Paul Revere rose to fame decades after the war, often attributed to Henry Wadsworth Longfellow’s famous 1861 poem about his ride before the battles of Lexington and Concord. By the early twentieth century, historians downplayed his importance, arguing that he was merely one of many riders and did not even complete his famous ride.  I think Revere’s reputation came most under attack in the 1920’s when Vice President Charles Dawes, tried to play up the importance of his ancestor William Dawes, who was one of the other riders sent out just before Lexington and Concord.  As William Dawes’ importance in that event was raised by historians, Revere’s necessarily fell.

Personally, I think this revisionism went too far in the other direction.  Sure, there are many riders who played important roles that may not be as well known.  But Revere was an important player in many of the early events, and was more than merely a messenger boy.  He was a key player in the early strategic efforts and coordination of the patriot cause.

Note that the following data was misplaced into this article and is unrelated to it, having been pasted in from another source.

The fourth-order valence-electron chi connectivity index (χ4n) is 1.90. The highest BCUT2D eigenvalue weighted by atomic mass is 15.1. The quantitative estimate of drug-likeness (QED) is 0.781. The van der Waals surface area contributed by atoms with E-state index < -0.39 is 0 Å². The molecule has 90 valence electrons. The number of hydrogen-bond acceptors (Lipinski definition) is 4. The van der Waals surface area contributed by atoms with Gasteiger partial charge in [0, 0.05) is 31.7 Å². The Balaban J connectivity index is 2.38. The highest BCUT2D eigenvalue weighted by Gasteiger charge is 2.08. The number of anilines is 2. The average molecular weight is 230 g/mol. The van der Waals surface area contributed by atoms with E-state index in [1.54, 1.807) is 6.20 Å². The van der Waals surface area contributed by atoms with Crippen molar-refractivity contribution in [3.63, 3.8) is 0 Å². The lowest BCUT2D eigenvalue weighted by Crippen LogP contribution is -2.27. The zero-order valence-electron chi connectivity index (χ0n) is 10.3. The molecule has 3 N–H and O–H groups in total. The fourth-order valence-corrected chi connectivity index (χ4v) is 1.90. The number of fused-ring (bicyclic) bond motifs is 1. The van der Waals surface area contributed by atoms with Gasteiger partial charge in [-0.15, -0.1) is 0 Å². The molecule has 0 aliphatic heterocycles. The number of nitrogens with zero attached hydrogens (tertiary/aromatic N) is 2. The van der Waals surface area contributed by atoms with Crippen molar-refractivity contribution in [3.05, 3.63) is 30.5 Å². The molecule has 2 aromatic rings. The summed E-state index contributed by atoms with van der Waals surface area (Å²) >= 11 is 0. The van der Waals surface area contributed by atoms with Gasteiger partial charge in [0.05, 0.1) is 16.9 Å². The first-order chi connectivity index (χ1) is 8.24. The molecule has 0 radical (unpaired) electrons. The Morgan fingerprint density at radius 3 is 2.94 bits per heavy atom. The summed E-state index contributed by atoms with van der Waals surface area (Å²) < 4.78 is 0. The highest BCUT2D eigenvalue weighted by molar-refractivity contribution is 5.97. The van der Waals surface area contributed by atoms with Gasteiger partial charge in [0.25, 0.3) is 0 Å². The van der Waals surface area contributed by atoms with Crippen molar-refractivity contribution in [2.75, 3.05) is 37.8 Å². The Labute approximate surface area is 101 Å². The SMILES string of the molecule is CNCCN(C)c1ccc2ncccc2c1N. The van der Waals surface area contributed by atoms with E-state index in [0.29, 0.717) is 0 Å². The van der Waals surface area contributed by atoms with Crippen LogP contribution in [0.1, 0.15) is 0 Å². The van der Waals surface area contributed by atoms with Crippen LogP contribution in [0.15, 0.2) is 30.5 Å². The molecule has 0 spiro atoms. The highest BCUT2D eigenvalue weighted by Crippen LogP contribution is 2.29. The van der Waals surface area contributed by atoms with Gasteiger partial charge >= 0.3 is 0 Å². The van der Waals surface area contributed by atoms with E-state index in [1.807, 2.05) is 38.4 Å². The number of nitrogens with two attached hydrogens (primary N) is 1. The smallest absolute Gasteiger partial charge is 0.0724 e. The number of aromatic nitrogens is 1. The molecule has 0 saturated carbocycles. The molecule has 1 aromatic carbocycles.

Revere would spend much of the winter planning and organizing communications networks across the colony.  He knew the key militia leaders in every town and where they lived.  He knew who needed to be contacted to spread any alarm as quickly and efficiently as possible.  He would make numerous visits out to Concord and other key patriot strongholds.  He worked with all the top patriot leaders including Hancock, Adams, and Warren.  Revere’s organization and planning was critical to the movement.  In short, Revere did more than ride. He helped build the network necessary to implement an early warning system for future raids.

The next time Gage attempted to move his soldiers out of Boston, the patriots would have this early warning network in place.  They would be ready to confront the regulars before they could reach their objective.

Securing Arms